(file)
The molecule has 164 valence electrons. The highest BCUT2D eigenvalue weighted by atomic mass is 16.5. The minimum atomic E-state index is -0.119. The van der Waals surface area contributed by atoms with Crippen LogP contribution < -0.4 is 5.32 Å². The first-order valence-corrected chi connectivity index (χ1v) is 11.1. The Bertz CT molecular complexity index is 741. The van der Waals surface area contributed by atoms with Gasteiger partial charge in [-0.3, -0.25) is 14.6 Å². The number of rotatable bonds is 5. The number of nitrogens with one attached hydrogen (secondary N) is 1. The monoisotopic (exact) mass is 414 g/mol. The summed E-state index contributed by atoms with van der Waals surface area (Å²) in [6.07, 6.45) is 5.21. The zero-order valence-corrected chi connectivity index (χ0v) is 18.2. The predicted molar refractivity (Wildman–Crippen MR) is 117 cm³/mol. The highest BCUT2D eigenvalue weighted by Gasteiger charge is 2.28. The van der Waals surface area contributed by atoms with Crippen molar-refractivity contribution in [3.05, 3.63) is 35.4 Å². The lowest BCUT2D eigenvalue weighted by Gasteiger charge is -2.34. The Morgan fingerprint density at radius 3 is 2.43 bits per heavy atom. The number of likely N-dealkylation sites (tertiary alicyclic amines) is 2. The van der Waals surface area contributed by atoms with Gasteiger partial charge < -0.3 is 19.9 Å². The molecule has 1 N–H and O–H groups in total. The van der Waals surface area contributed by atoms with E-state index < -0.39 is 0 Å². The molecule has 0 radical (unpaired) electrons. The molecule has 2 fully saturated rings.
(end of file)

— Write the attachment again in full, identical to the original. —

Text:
The molecule has 164 valence electrons. The highest BCUT2D eigenvalue weighted by atomic mass is 16.5. The minimum atomic E-state index is -0.119. The van der Waals surface area contributed by atoms with Crippen LogP contribution < -0.4 is 5.32 Å². The first-order valence-corrected chi connectivity index (χ1v) is 11.1. The Bertz CT molecular complexity index is 741. The van der Waals surface area contributed by atoms with Gasteiger partial charge in [-0.3, -0.25) is 14.6 Å². The number of rotatable bonds is 5. The number of nitrogens with one attached hydrogen (secondary N) is 1. The monoisotopic (exact) mass is 414 g/mol. The summed E-state index contributed by atoms with van der Waals surface area (Å²) in [6.07, 6.45) is 5.21. The zero-order valence-corrected chi connectivity index (χ0v) is 18.2. The predicted molar refractivity (Wildman–Crippen MR) is 117 cm³/mol. The highest BCUT2D eigenvalue weighted by Gasteiger charge is 2.28. The van der Waals surface area contributed by atoms with Crippen molar-refractivity contribution in [3.05, 3.63) is 35.4 Å². The lowest BCUT2D eigenvalue weighted by Gasteiger charge is -2.34. The Morgan fingerprint density at radius 3 is 2.43 bits per heavy atom. The number of likely N-dealkylation sites (tertiary alicyclic amines) is 2. The van der Waals surface area contributed by atoms with Gasteiger partial charge < -0.3 is 19.9 Å². The molecule has 1 N–H and O–H groups in total. The van der Waals surface area contributed by atoms with E-state index < -0.39 is 0 Å². The molecule has 0 radical (unpaired) electrons. The molecule has 2 fully saturated rings.